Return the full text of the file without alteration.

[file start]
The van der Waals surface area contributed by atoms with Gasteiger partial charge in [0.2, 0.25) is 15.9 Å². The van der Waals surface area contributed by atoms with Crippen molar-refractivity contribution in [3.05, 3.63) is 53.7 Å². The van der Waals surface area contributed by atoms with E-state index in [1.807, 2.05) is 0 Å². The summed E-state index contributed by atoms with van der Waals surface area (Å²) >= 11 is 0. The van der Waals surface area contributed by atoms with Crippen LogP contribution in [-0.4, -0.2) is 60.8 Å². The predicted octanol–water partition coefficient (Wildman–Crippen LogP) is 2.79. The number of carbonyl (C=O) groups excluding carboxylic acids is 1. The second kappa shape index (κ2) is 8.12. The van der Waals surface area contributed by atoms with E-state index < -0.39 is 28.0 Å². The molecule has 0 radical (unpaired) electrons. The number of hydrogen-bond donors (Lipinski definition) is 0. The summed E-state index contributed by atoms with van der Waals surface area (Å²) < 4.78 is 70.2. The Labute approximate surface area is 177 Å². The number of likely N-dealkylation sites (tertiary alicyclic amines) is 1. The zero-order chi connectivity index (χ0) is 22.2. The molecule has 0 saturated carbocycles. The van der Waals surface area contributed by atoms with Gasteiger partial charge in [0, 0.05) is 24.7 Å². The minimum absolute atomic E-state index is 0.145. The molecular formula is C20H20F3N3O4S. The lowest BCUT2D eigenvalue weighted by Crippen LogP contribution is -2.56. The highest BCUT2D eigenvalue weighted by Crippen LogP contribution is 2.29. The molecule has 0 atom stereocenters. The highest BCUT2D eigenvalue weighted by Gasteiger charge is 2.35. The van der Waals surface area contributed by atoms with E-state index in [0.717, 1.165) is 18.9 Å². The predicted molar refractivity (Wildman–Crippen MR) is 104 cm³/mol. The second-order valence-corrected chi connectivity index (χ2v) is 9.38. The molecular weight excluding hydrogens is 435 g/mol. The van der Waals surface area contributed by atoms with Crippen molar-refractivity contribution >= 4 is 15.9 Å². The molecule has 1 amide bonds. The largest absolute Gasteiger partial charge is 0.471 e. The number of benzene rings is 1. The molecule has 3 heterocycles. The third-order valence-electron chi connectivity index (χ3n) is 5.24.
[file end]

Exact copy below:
The van der Waals surface area contributed by atoms with Gasteiger partial charge in [0.2, 0.25) is 15.9 Å². The van der Waals surface area contributed by atoms with Crippen molar-refractivity contribution in [3.05, 3.63) is 53.7 Å². The van der Waals surface area contributed by atoms with E-state index in [1.807, 2.05) is 0 Å². The summed E-state index contributed by atoms with van der Waals surface area (Å²) >= 11 is 0. The van der Waals surface area contributed by atoms with Crippen LogP contribution in [-0.4, -0.2) is 60.8 Å². The predicted octanol–water partition coefficient (Wildman–Crippen LogP) is 2.79. The number of carbonyl (C=O) groups excluding carboxylic acids is 1. The second kappa shape index (κ2) is 8.12. The van der Waals surface area contributed by atoms with E-state index < -0.39 is 28.0 Å². The molecule has 0 radical (unpaired) electrons. The number of hydrogen-bond donors (Lipinski definition) is 0. The summed E-state index contributed by atoms with van der Waals surface area (Å²) < 4.78 is 70.2. The Labute approximate surface area is 177 Å². The number of likely N-dealkylation sites (tertiary alicyclic amines) is 1. The zero-order chi connectivity index (χ0) is 22.2. The molecule has 0 saturated carbocycles. The van der Waals surface area contributed by atoms with Gasteiger partial charge in [0, 0.05) is 24.7 Å². The minimum absolute atomic E-state index is 0.145. The molecular formula is C20H20F3N3O4S. The lowest BCUT2D eigenvalue weighted by Crippen LogP contribution is -2.56. The highest BCUT2D eigenvalue weighted by Crippen LogP contribution is 2.29. The molecule has 0 atom stereocenters. The highest BCUT2D eigenvalue weighted by Gasteiger charge is 2.35. The van der Waals surface area contributed by atoms with E-state index in [0.717, 1.165) is 18.9 Å². The predicted molar refractivity (Wildman–Crippen MR) is 104 cm³/mol. The second-order valence-corrected chi connectivity index (χ2v) is 9.38. The molecular weight excluding hydrogens is 435 g/mol. The van der Waals surface area contributed by atoms with Crippen molar-refractivity contribution >= 4 is 15.9 Å². The molecule has 1 amide bonds. The largest absolute Gasteiger partial charge is 0.471 e. The number of benzene rings is 1. The molecule has 3 heterocycles. The third-order valence-electron chi connectivity index (χ3n) is 5.24.